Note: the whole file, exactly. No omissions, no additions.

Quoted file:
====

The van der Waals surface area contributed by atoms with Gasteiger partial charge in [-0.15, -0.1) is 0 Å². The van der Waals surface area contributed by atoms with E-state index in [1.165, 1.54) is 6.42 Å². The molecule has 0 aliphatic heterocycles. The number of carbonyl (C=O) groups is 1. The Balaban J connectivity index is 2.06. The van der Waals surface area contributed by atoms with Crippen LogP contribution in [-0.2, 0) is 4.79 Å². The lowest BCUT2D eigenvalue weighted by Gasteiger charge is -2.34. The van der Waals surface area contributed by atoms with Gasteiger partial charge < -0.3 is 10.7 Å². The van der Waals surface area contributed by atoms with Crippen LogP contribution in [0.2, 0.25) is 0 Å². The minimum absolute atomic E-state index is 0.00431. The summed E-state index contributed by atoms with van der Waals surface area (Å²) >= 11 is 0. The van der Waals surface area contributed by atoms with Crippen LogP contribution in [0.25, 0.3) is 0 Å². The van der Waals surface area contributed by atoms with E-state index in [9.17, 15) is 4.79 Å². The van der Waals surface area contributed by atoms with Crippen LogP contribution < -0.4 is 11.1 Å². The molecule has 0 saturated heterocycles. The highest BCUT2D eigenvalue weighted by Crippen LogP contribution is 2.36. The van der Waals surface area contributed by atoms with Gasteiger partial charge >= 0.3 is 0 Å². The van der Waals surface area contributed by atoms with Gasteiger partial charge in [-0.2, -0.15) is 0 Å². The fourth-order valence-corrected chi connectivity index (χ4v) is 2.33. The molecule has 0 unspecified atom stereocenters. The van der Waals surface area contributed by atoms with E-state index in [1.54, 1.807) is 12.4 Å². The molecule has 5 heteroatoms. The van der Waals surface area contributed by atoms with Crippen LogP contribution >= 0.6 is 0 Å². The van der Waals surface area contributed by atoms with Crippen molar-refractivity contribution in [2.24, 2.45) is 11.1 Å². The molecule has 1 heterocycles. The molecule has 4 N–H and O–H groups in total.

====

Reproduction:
The van der Waals surface area contributed by atoms with Gasteiger partial charge in [-0.15, -0.1) is 0 Å². The van der Waals surface area contributed by atoms with E-state index in [1.165, 1.54) is 6.42 Å². The molecule has 0 aliphatic heterocycles. The number of carbonyl (C=O) groups is 1. The Balaban J connectivity index is 2.06. The van der Waals surface area contributed by atoms with Crippen LogP contribution in [-0.2, 0) is 4.79 Å². The lowest BCUT2D eigenvalue weighted by Gasteiger charge is -2.34. The van der Waals surface area contributed by atoms with Gasteiger partial charge < -0.3 is 10.7 Å². The van der Waals surface area contributed by atoms with Crippen LogP contribution in [0.2, 0.25) is 0 Å². The minimum absolute atomic E-state index is 0.00431. The summed E-state index contributed by atoms with van der Waals surface area (Å²) >= 11 is 0. The van der Waals surface area contributed by atoms with Crippen LogP contribution in [0.25, 0.3) is 0 Å². The van der Waals surface area contributed by atoms with E-state index in [9.17, 15) is 4.79 Å². The van der Waals surface area contributed by atoms with Crippen LogP contribution < -0.4 is 11.1 Å². The molecule has 0 saturated heterocycles. The highest BCUT2D eigenvalue weighted by Crippen LogP contribution is 2.36. The van der Waals surface area contributed by atoms with Gasteiger partial charge >= 0.3 is 0 Å². The van der Waals surface area contributed by atoms with Gasteiger partial charge in [-0.2, -0.15) is 0 Å². The fourth-order valence-corrected chi connectivity index (χ4v) is 2.33. The molecule has 0 unspecified atom stereocenters. The van der Waals surface area contributed by atoms with E-state index in [1.54, 1.807) is 12.4 Å². The molecule has 5 heteroatoms. The van der Waals surface area contributed by atoms with Crippen LogP contribution >= 0.6 is 0 Å². The van der Waals surface area contributed by atoms with Crippen molar-refractivity contribution in [2.24, 2.45) is 11.1 Å². The molecule has 1 heterocycles. The molecule has 4 N–H and O–H groups in total.